If you want to know how the art market is performing, one easy benchmark is the number of big-ticket artworks up for sale at Art Basel, and how they did on the fair’s first day.
Acquavella had several million-dollar works on offer across its booth, with the highlight being Mark Rothko’s 1955 Untitled (Yellow, Orange, Yellow, Light Orange) for $60 million. By day’s end, the work, which was mounted on its own wall, was still held on reserve. The gallery also had two works by Jean-Michel Basquiat in its booth, one for $9 million and the other for $8 million. Over at Simon Lee, a Basquiat painting in the $10 million–$15 million range was also on reserve.
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At Hauser & Wirth, meanwhile, several big-ticket works sold, including Louise Bourgeois’s Spider IV (1996), from an edition of six, for $22.5 million, as well as one of the artist’s “Personages” sculptures, from 1953, for $7.5 million.
“Being a Swiss-born gallery, Art Basel is of course our touchstone, and we bring the rarest and most exceptional works,” Hauser & Wirth president Iwan Wirth said in a statement. “But our stand is equally a reflection of our relationships with our collectors—the people who share our passions and rigor, and with whom we have worked closely and consistently for a very long time.”
Pace also reported several first day sales on the first day, but its highest priced item, a $14 million Joan Mitchell from 1963, was also still on reserve by the end of Tuesday. Similarly, a $6 million Keith Haring work at Skarstedt was also not yet sold.
One surprise at the fair was Sigmar Polke’s 2007 lens painting The Illusionist, a rare work to come to market, courtesy of Michael Werner. The piece was exhibited in Polke’s traveling retrospective, which opened at the Museum of Modern Art in 2014 before heading to the Tate Modern in London and Museum Ludwig in Cologne. The work most recently belonged to a private collection in Dallas, according to the gallery, and had featured in an exhibition at the Warehouse, the private museum founded by Dallas-based ARTnews Top 200 collectors Cindy and Howard Rachofsky. The Warehouse’s website lists the work as being jointly owned by the Rachofsky Collection and Jennifer and John Eagle, another Dallas collecting couple.
Interestingly, the fair had two de Kooning paintings from the late ‘70s, both of which were put up for sale at Christie’s last year and are on offer for north of $20 million a piece.
Untitled XXI (1977) which is being exhibited by Mnuchin Gallery, sold at Christie’s in May for $25 million, backed by a third-party guarantee; Mnuchin declined to give an asking price on the record. However, a collector at the fair with direct knowledge of the price pre-fair said it was around $28 million. Meanwhile, at the Gagosian booth, a sales associate quoted the price of de Kooning’s Untitled III (ca. 1978) at $33 million; that painting notably failed to sell at Christies in November. As ARTnews reported at the time, the painting, which Christie’s guaranteed, had an asking price over $35 million and was declared a “pass” after a mere minute on the block. In the post-sale press conference, Christie’s executives said that the auction now owned the painting. Gagosian gallery confirmed that the painting, now in its booth, is on consignment; assuming it hasn’t sold between November and now, the consignor is most likely Christie’s. (The gallery did not return a request for comment by press time.) Other dealers said it is not unusual for auction houses to consign works to dealers’ booths at art fairs.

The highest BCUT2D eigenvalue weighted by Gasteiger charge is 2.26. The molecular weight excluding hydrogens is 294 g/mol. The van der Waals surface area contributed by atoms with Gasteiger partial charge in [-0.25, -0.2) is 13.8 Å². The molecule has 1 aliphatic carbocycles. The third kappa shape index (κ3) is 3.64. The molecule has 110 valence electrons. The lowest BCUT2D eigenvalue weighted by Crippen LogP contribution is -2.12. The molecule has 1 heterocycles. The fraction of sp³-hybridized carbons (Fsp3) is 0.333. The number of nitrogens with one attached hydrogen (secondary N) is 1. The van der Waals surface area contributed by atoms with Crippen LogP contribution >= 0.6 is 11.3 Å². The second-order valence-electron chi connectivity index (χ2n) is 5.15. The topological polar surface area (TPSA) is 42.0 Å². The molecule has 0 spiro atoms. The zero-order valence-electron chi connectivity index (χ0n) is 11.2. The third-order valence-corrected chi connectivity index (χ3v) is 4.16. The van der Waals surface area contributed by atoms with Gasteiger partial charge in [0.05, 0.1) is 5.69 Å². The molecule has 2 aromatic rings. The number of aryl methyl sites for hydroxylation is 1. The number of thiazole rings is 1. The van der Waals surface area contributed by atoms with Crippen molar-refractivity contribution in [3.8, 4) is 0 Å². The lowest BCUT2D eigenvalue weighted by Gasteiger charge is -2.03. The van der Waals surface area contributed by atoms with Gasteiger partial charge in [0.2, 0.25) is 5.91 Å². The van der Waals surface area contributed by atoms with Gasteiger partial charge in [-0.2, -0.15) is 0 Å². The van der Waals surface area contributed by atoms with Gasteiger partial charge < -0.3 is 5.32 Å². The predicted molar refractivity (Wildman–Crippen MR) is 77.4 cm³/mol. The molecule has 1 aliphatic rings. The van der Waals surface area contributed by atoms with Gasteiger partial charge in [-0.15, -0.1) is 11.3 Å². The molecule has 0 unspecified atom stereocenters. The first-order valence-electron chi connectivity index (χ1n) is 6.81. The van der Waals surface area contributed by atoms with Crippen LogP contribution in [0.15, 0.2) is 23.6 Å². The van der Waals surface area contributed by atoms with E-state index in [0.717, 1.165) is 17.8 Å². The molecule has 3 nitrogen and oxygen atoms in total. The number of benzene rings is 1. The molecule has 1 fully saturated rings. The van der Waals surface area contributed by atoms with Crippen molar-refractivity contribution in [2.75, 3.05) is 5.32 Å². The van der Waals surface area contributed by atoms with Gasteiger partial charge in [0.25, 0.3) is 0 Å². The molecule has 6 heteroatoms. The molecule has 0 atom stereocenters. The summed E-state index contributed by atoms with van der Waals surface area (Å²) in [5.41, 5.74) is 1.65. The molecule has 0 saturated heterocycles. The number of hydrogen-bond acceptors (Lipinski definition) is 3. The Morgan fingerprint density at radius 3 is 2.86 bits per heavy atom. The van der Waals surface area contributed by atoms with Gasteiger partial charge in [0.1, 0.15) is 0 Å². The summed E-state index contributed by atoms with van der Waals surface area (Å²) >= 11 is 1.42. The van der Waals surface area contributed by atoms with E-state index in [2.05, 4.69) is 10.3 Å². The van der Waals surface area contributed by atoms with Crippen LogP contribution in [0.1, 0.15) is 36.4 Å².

In an unusual move in an era where reporting secondary market sales and prices has become de rigeur for some large galleries, David Zwirner gallery sent out a press release noting second market sales for Joan Mitchell, Agnes Martin, and others, while also nothing that the gallery would, in the future, only report prices for works sold on the primary market. The statement once again raises the question of whether galleries are to be trusted when reporting prices of sold works. Unless otherwise noted, all prices in this report are asking prices; whether a collector was able to negotiate a discount generally remains unknown to the press.
Zwirner told ARTnews that he made the move in order to protect his consigners. “For their privacy,” he said, “we will not share prices post-sale. This protects a part of my business.” Zwirner added that he was fine with press having knowledge of asking prices before the fair, something that is all but unavoidable. (Case in point: a collector with knowledge of the pre-fair prices at Gagosian said the de Kooning had had a price tag of $35 M.) Zwirner added that he took issue with all of the doom-and-gloom reporting around the New York auctions in May, when reserve prices were lowered and some sales failed to produce fireworks.
“The May sales showed us where the market is, and we can have sensible conversations with our consignors,” he said.
Zwirner said that, overall, his sales so far this year—including primary works like Noah Davis’s painting Graduation (2015) for $2 million and Elizabeth Peyton’s painting Spencer Drawing (1999) for $1 million—are “vastly improved” over last year, and that when the clock struck 3 p.m. during today’s VIP preview he was 30 percent over what he’d sold last year by value, and even more by volume.
Correction, June 13, 2023: An earlier version of this article misattributed a statement from Iwan Wirth to Marc Payot.